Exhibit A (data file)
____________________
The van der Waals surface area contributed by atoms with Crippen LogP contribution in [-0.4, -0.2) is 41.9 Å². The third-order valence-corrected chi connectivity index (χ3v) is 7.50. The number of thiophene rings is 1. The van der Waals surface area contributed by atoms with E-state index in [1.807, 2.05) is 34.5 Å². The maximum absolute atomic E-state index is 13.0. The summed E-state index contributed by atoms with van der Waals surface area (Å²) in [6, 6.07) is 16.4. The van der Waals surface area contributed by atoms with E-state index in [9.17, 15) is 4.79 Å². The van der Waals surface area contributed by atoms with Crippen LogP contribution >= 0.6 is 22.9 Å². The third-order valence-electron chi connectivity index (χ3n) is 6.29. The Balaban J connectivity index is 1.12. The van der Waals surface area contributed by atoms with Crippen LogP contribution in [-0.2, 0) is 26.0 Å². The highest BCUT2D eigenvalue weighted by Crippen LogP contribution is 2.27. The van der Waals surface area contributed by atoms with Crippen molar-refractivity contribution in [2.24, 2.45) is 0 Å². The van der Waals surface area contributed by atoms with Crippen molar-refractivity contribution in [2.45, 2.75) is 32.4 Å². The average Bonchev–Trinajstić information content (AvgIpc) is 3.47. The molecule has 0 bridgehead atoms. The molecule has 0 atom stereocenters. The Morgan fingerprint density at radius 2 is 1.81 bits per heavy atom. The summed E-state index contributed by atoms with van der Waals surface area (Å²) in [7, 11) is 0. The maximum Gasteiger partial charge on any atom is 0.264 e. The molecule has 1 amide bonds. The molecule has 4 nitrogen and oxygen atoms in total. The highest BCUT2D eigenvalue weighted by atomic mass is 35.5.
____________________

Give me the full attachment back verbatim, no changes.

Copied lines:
The van der Waals surface area contributed by atoms with Crippen LogP contribution in [-0.4, -0.2) is 41.9 Å². The third-order valence-corrected chi connectivity index (χ3v) is 7.50. The number of thiophene rings is 1. The van der Waals surface area contributed by atoms with E-state index in [1.807, 2.05) is 34.5 Å². The maximum absolute atomic E-state index is 13.0. The summed E-state index contributed by atoms with van der Waals surface area (Å²) in [6, 6.07) is 16.4. The van der Waals surface area contributed by atoms with E-state index in [9.17, 15) is 4.79 Å². The van der Waals surface area contributed by atoms with Crippen LogP contribution >= 0.6 is 22.9 Å². The third-order valence-electron chi connectivity index (χ3n) is 6.29. The Balaban J connectivity index is 1.12. The van der Waals surface area contributed by atoms with Crippen LogP contribution in [-0.2, 0) is 26.0 Å². The highest BCUT2D eigenvalue weighted by Crippen LogP contribution is 2.27. The van der Waals surface area contributed by atoms with Crippen molar-refractivity contribution in [2.24, 2.45) is 0 Å². The van der Waals surface area contributed by atoms with Crippen molar-refractivity contribution in [2.45, 2.75) is 32.4 Å². The average Bonchev–Trinajstić information content (AvgIpc) is 3.47. The molecule has 0 bridgehead atoms. The molecule has 0 atom stereocenters. The Morgan fingerprint density at radius 2 is 1.81 bits per heavy atom. The summed E-state index contributed by atoms with van der Waals surface area (Å²) in [7, 11) is 0. The maximum Gasteiger partial charge on any atom is 0.264 e. The molecule has 1 amide bonds. The molecule has 4 nitrogen and oxygen atoms in total. The highest BCUT2D eigenvalue weighted by atomic mass is 35.5.